A Jehovah’s Witness who spoke out against a practice which leaves people isolated has now fallen foul of the Hull Elders.
Adrienne Van Den Tooren, of west Hull, had expected to be thrown out of the organisation after speaking out over the practice of being ‘disfellowshipped’ and ‘shunned’.
She was among a group of former members in Hull who lifted the lid on their experiences within the organisation and the pain of being told to leave.
They described how they have been isolated from loved ones with parents and siblings not even speaking to them simply because they questioned elements of the doctrine preached by the religious group.
Those within the group can be ‘disfellowshipped’ which is a form of ex-communication and they say they are then ‘shunned’.
Mrs Van Den Tooren said: “I was disfellowshipped on May 16 having not had fellowship for a year presumably on the basis of speaking out against disfellowshipping and shunning.
“The whole time I attended the Kingdom Hall I did nothing wrong but as a witness I endured over 30 years of institutional abuse.”
Mrs Van Den Tooren was summoned to a judicial committee but she refused to go without an escort.
She said: “I said I would need an escort because I am elderly and autistic but I was told it was not permitted.
“They went ahead to announce disfellowshipping in my absence.”
New lease of life
While being disfellowshipped can be devastating for some former witnesses, Mrs Van Den Tooren believes it is a positive step for her.
She said: “We were told that if we are disfellowshipped we will be miserable and mentally diseased.
“But, on the contrary, I am liberated and have a zeal for life.
“Still, the Witness community, family and friends are officially required to shun me with no acknowledgement or compassion, assuming I have done something grossly wrong.
“I have been a Witness all my life so, despite my relief, it has been no easy thing. It has been a slow process realising what I now know.”
She is now labelled an apostate – someone his has denounced their Christian faith – but Mrs Van Den Tooren strongly rejects this.
She said: “I am a stronger Christian than ever I was as a Jehovah’s Witness. I believe totally in God.
“If I were living 500 years ago I would have been hung, drawn and quartered, if not burnt!”
Disfellowshipping on the increase
Former members say the practice of shunning has been stepped up and claim a significant number of people have been disfellowshipped in the last few months, including several vulnerable elderly people.
Former Witness member Steven - not his real name – said: “There have been a number of people ex-communicated in Hull recently and that includes several OAPs whose children and grandchildren can no longer speak to them, leaving them vulnerable and isolated.
“I was disfellowshipped because I began to question the Witness’s version of the Bible which is different from other Christian versions.”
Steven now actively warns people against joining the Jehovah’s Wtinesses and has launched a leaflet campaign.
Jehovah's Witnesses believe that Armageddon is just round the corner and humanity is now in the "last days". They believe only they will survive and everyone else will perish.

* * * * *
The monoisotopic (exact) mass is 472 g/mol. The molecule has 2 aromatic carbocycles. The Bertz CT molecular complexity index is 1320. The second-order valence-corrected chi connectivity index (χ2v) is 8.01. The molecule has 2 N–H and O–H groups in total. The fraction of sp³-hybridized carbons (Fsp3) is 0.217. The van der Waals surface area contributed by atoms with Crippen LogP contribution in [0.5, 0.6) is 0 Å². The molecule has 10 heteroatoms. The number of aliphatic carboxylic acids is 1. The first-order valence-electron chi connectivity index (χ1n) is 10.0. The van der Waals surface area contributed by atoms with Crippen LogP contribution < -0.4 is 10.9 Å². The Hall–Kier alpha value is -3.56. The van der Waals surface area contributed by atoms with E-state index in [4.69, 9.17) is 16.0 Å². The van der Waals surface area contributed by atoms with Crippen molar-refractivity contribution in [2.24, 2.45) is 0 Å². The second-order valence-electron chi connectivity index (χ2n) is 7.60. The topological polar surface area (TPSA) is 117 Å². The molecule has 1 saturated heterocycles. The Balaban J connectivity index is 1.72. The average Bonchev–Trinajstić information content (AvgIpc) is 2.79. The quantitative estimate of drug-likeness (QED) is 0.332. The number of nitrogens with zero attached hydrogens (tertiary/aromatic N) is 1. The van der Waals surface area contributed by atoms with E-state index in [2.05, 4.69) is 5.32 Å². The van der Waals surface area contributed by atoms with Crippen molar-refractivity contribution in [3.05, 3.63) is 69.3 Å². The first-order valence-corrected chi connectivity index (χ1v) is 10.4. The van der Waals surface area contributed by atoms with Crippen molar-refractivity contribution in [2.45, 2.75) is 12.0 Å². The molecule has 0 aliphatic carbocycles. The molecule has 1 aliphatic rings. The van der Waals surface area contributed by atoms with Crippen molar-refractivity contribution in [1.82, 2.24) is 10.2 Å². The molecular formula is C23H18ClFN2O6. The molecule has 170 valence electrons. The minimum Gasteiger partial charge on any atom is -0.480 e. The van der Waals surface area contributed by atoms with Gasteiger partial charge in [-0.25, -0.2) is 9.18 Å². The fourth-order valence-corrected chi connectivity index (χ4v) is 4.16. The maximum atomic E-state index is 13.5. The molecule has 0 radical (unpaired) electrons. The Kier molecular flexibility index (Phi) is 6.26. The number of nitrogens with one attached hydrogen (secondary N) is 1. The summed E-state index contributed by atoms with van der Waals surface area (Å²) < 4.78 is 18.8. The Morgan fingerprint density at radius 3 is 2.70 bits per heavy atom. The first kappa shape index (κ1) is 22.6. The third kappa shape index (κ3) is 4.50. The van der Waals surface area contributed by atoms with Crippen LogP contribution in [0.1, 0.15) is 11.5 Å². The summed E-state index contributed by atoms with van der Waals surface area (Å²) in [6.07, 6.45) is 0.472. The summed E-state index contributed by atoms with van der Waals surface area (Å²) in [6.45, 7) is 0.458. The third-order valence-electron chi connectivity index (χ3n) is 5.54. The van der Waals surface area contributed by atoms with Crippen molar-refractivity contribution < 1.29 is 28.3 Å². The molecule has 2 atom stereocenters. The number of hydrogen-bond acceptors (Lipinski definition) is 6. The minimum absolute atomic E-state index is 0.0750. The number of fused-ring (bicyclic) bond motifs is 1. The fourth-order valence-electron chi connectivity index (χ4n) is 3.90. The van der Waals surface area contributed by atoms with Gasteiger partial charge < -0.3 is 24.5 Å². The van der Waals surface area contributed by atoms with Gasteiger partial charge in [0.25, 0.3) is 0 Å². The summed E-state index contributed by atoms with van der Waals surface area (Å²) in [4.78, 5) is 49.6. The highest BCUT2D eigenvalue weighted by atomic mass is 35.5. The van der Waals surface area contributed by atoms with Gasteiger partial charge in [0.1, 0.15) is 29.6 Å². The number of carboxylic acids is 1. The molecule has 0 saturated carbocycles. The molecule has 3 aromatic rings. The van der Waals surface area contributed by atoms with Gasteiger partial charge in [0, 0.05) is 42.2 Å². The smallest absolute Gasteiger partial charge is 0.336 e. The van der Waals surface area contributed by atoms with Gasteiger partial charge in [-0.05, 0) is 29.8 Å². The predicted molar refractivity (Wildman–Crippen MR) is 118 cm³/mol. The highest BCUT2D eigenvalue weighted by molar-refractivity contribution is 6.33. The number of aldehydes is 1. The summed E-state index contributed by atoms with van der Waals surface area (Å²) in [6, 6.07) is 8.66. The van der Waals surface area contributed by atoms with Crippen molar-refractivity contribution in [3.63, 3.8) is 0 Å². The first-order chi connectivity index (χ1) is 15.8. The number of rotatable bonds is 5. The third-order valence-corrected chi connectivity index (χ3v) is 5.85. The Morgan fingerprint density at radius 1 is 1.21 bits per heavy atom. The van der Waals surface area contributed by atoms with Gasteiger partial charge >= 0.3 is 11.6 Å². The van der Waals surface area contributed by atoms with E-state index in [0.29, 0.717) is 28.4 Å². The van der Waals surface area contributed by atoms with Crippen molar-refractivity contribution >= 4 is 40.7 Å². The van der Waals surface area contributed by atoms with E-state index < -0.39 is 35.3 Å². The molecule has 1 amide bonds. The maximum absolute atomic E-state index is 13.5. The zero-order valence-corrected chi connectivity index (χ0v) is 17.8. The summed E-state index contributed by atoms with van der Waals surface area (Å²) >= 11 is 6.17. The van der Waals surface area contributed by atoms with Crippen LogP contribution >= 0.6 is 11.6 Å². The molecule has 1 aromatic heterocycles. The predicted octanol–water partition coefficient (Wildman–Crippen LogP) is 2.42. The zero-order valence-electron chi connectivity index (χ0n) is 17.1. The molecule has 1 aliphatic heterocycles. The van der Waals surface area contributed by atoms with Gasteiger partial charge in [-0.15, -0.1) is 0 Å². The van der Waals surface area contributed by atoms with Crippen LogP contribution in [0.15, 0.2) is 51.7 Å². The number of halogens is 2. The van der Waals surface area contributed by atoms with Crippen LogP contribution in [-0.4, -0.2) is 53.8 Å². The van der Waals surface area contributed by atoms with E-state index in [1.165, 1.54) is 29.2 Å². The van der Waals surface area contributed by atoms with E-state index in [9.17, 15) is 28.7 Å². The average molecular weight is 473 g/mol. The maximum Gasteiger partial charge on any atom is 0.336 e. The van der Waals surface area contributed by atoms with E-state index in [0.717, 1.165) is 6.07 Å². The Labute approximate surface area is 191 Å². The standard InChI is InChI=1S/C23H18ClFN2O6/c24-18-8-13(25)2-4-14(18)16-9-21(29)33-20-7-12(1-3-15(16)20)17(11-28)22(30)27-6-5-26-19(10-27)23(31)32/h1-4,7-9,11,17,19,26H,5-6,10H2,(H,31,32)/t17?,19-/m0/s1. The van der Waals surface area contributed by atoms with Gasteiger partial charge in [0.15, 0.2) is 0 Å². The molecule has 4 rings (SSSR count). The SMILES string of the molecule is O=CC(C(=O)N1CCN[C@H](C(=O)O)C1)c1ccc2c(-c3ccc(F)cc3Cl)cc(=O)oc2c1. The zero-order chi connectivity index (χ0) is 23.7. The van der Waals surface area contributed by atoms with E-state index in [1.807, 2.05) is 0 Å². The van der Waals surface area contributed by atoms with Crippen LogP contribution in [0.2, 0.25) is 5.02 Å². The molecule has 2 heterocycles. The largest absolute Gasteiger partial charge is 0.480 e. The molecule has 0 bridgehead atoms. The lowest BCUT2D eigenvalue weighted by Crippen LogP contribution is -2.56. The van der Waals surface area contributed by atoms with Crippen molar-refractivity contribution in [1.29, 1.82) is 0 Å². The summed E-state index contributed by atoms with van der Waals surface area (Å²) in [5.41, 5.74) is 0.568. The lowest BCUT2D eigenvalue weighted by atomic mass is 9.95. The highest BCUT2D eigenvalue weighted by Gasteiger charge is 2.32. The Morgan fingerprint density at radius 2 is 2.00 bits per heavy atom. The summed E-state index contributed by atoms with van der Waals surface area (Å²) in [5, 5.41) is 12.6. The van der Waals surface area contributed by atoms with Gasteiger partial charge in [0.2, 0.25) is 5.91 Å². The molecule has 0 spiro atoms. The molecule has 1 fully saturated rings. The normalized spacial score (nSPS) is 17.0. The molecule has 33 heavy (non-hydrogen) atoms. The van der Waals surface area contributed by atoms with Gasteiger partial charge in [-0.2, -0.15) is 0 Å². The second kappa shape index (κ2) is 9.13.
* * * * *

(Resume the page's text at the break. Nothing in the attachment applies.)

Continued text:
The denomination was founded in the US towards the end of the 19th century, under the leadership of Charles Taze Russell.
There are about 6.9m active Witnesses in 235 countries in the world, including 1m in the US and 130,000 in the UK.
Members of the movement are probably best known for their door-to-door evangelical work and refusing blood transfusions.
One elder said they will not add fuel to the fire by getting into a debate in public.
But he did say: “Mrs Van Den Tooren has made her choice and she can do as she pleases.”
But he did want to clear up one issue after former members previously told the Mail a 12-year-old girl had been disfellowshipped.
He said: “The idea that we would disfellowship a 12-year-old girl is ridiculous. We would never disfellowship a child.”
'The bad influence of the wrongdoer is removed'
The Watchtower Online Library has information about disfellowship decisions.
It says: "In some cases, the wrongdoer will have become hardened in his course of sinful conduct and will thus fail to respond to efforts to help him. Sufficient 'works that befit repentance' may not be in evidence at the time of the judicial hearing. (Acts 26:20)
"What then? In such cases, it is necessary to expel the unrepentant wrongdoer from the congregation, thus denying him fellowship with Jehovah’s clean people. The bad influence of the wrongdoer is removed from the congregation, thereby safeguarding its moral and spiritual cleanness and protecting its good name. (Deut. 21:20, 21; 22:23, 24)
"Upon becoming aware of the shameful conduct of a member of the congregation in Corinth, the apostle Paul admonished the elders to 'hand such a man over to Satan . . . , so that the spirit [of the congregation] may be saved.' (1 Cor. 5:5, 11-13) Paul also reported the disfellowshipping of others who had rebelled against the truth in the first century.—1 Tim. 1:20."
What you cannot do as a Jehovah's Witness
There are many things a Jehovah’s Witness cannot do including:
- Celebrate Christmas, Easter or birthdays
- Pursue higher education
- Engage in same sex relationships
- Accept blood transfusions (although this stance is softening)
- Donate to charity
- Marry a non-Witness
- Have non-witness friendships
- Attend other religious ceremonies such as weddings or funerals
- Join the armed forces